Literal Translation of Tai Shu Do
The Way of Supreme Techniques
Originally we referred to Tai Shu Do as "The Way of Ultimate Techniques".
However a more literal translation is below:
Tai Chi; a literal translation of the Chinese indicates that Chi means ultimate and Tai means great or supreme.
Wushu; a literal translation of the Chinese indicates that "wu" means military and "shu" means art or techniques.
Adding the suffix "-do" (pronounced "doe"), meaning "way".
This gives us the most literal translation or meaning of Tai Shu Do 太術道 when translated as "The Way of the Supreme Techniques".
Now when we use the translation of "The Way of Supreme Techniques" there are many individuals who believe that we are just arrogant and boasting that are art is the best. They take it as though we were saying that we have the supreme of all martial arts techniques. This is not the case at all as there are no supreme techniques in martial arts. It is more the martial artist than it is the technique. In order to perfect any technique or art a martial artist must spend years studying and practicing to perfect a condensed amount of the most effective techniques that work for best of that martial artist. This is the only way to perfect supreme techniques for the martial artist that will lead him in his quest to his supreme art. Below are some quotes by Bruce Lee which support our basic principles:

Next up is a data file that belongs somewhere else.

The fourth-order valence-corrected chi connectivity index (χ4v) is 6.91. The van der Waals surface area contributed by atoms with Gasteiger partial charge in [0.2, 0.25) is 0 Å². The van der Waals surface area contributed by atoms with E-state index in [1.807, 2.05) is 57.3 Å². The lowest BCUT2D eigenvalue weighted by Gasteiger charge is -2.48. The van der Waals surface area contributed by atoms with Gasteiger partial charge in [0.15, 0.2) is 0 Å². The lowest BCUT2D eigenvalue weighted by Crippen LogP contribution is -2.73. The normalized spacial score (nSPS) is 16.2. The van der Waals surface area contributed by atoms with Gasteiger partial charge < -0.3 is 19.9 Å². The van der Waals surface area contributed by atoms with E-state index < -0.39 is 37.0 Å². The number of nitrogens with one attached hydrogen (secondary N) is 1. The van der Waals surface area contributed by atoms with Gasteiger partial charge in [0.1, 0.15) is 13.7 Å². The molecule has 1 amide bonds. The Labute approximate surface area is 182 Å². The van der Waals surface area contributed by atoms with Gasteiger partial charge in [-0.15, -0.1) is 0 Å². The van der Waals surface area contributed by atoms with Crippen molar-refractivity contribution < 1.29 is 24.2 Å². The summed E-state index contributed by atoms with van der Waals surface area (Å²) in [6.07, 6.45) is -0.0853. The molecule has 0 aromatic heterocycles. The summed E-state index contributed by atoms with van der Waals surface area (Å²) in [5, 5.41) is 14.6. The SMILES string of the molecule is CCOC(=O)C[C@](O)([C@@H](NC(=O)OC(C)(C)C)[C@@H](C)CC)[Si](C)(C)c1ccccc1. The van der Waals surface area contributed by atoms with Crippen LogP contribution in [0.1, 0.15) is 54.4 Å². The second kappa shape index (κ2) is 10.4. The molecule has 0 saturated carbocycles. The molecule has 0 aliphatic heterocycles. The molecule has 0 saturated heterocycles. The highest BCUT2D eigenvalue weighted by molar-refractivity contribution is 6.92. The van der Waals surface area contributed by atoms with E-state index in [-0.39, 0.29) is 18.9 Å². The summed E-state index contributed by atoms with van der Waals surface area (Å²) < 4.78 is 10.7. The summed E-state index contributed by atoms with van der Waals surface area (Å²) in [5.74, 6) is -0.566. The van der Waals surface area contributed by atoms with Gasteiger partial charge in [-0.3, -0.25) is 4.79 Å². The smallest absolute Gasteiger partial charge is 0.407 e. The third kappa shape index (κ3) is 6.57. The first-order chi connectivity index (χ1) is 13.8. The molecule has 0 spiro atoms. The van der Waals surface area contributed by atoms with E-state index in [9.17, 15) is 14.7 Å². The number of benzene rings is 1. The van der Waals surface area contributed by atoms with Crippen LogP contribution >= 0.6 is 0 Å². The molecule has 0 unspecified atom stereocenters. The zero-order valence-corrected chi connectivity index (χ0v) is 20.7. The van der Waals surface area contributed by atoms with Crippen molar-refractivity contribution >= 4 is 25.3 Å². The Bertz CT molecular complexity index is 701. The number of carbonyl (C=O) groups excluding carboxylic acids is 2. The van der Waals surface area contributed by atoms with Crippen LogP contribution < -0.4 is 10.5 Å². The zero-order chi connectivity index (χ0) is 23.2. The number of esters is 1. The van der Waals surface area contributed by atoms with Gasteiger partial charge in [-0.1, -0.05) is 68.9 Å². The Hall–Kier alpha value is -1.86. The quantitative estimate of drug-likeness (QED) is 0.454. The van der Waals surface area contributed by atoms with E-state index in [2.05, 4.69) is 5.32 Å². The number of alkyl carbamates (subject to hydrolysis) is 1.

“Use only that which works, and take it from any place you can find it.”
“Adapt what is useful, reject what is useless, and add what is specifically your own.”
“Knowing is not enough, we must apply. Willing is not enough, we must do.”
“To hell with circumstances; I create opportunities.”
“For it is easy to criticize and break down the spirit of others, but to know yourself takes a lifetime.”
“The world is full of people who are determined to be somebody or to give trouble. They want to get ahead, to stand out. Such ambition has no use for a gung fu man, who rejects all forms of self-assertiveness and competition”
“Art reaches its greatest peak when devoid of self-conciousness. Freedom discovers man the moment he loses concern over what impression he is making or about to make.”
“Be like water making its way through cracks. Do not be assertive, but adjust to the object, and you shall find a way around or through it. If nothing within you stays rigid, outward things will disclose themselves. Empty your mind, be formless. Shapeless, like water. If you put water into a cup, it becomes the cup. You put water into a bottle and it becomes the bottle. You put it in a teapot, it becomes the teapot. Now, water can flow or it can crash. Be water, my friend.”
Last but certainly not least:
“The doubters said,
"Man can not fly,"
The doers said,
"Maybe, but we'll try,"
And finally soared
In the morning glow
Watched from below.”